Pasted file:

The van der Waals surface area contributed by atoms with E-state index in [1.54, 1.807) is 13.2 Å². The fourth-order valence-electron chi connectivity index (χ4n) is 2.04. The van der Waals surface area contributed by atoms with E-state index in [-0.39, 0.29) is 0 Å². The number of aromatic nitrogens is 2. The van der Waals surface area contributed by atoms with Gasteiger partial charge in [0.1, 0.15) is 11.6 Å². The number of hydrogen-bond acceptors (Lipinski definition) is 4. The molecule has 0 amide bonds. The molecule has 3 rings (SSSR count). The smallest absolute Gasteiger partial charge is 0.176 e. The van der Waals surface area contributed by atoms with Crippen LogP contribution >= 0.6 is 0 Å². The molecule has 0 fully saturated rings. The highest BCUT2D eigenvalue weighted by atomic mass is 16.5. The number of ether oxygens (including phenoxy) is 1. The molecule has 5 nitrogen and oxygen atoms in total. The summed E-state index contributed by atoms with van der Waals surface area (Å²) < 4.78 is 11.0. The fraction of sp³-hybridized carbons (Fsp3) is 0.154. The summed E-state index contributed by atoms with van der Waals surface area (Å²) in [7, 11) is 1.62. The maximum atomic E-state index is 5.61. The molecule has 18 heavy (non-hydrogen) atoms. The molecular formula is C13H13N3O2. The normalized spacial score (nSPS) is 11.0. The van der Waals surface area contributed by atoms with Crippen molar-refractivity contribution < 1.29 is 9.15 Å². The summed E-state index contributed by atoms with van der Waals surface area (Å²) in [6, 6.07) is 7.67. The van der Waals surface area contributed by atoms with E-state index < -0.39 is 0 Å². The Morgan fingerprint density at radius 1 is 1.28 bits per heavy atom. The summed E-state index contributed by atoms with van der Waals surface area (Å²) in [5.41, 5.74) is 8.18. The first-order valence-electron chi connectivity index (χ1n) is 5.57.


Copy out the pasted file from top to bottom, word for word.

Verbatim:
The van der Waals surface area contributed by atoms with E-state index in [1.54, 1.807) is 13.2 Å². The fourth-order valence-electron chi connectivity index (χ4n) is 2.04. The van der Waals surface area contributed by atoms with E-state index in [-0.39, 0.29) is 0 Å². The number of aromatic nitrogens is 2. The van der Waals surface area contributed by atoms with Gasteiger partial charge in [0.1, 0.15) is 11.6 Å². The number of hydrogen-bond acceptors (Lipinski definition) is 4. The molecule has 0 amide bonds. The molecule has 3 rings (SSSR count). The smallest absolute Gasteiger partial charge is 0.176 e. The van der Waals surface area contributed by atoms with Crippen LogP contribution >= 0.6 is 0 Å². The molecule has 0 fully saturated rings. The highest BCUT2D eigenvalue weighted by atomic mass is 16.5. The number of ether oxygens (including phenoxy) is 1. The molecule has 5 nitrogen and oxygen atoms in total. The summed E-state index contributed by atoms with van der Waals surface area (Å²) < 4.78 is 11.0. The fraction of sp³-hybridized carbons (Fsp3) is 0.154. The summed E-state index contributed by atoms with van der Waals surface area (Å²) in [7, 11) is 1.62. The maximum atomic E-state index is 5.61. The molecule has 18 heavy (non-hydrogen) atoms. The molecular formula is C13H13N3O2. The normalized spacial score (nSPS) is 11.0. The van der Waals surface area contributed by atoms with Crippen molar-refractivity contribution < 1.29 is 9.15 Å². The summed E-state index contributed by atoms with van der Waals surface area (Å²) in [6, 6.07) is 7.67. The van der Waals surface area contributed by atoms with E-state index < -0.39 is 0 Å². The Morgan fingerprint density at radius 1 is 1.28 bits per heavy atom. The summed E-state index contributed by atoms with van der Waals surface area (Å²) in [5.41, 5.74) is 8.18. The first-order valence-electron chi connectivity index (χ1n) is 5.57.